Anatomy of a domain name?

Domain names are typically broken up into two or three parts, each separated by a dot. When read right-to-left, the identifiers in domain names go from most general to most specific. The section to the right of the last dot in a domain name is the top-level domain (TLD). These include the ‘generic’ TLDs such as ‘.com’, ‘.net’, and ‘.org’, as well as country-specific TLDs like ‘.uk’ and ‘.jp’.

To the left of the TLD is the second-level domain (2LD) and if there is anything to the left of the 2LD, it is called the third-level domain (3LD). Let’s look at a couple of examples:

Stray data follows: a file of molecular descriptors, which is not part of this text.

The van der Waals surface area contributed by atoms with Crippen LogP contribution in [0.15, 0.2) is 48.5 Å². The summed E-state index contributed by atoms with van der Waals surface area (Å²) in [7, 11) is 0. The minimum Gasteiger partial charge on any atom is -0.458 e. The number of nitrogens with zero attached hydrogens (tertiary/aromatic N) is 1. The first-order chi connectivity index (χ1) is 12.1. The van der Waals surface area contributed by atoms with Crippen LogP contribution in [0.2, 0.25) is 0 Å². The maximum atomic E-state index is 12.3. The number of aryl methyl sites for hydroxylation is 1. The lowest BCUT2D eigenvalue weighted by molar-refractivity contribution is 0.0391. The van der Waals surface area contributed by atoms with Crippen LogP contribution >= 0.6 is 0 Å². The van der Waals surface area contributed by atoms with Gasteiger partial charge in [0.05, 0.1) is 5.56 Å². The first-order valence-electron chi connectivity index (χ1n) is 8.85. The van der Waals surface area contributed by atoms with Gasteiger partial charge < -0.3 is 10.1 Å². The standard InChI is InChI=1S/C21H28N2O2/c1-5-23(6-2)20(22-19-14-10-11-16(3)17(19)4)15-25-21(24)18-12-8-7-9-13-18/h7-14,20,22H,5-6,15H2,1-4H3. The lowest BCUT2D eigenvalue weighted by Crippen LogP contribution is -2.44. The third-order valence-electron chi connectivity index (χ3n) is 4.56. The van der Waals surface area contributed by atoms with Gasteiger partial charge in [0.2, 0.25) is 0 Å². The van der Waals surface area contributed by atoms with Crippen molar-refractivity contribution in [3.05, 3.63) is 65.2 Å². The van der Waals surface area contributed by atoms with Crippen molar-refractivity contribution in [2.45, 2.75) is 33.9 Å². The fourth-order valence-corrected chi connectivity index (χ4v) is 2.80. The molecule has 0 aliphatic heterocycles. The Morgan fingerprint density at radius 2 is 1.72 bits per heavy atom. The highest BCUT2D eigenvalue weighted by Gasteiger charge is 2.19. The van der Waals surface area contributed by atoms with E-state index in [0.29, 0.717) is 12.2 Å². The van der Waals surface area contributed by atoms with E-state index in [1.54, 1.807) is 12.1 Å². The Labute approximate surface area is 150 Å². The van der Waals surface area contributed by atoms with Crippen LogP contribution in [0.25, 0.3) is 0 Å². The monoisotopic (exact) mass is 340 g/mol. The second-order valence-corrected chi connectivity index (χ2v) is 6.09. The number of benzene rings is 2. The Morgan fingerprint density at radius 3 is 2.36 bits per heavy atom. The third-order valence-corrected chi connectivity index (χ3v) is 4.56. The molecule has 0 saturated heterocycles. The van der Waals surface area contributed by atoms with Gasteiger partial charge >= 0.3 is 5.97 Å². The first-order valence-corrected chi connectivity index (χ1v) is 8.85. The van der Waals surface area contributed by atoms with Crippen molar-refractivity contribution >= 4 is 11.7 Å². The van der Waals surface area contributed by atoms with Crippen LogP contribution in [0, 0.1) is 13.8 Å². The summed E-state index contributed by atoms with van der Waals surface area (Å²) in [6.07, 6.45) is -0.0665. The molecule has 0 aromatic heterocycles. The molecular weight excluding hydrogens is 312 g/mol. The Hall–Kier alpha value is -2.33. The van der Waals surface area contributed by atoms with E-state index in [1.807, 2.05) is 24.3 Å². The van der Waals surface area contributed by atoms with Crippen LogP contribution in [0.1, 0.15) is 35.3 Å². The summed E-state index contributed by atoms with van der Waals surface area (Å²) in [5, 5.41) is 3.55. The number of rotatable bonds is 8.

For Google’s US domain name, ‘google.com’:

  • ’.com’ is the TLD (most general)
  • ’google’ is the 2LD (most specific)

But for Google UK’s domain name, ‘google.co.uk’:

  • ’.com’ is the TLD (most general)
  • ’.co’* is the 2LD
  • ’google’ is the 3LD (most specific)

*In this case the 2LD indicates the type of organization that registered the domain (.co in the UK is for sites registered by companies)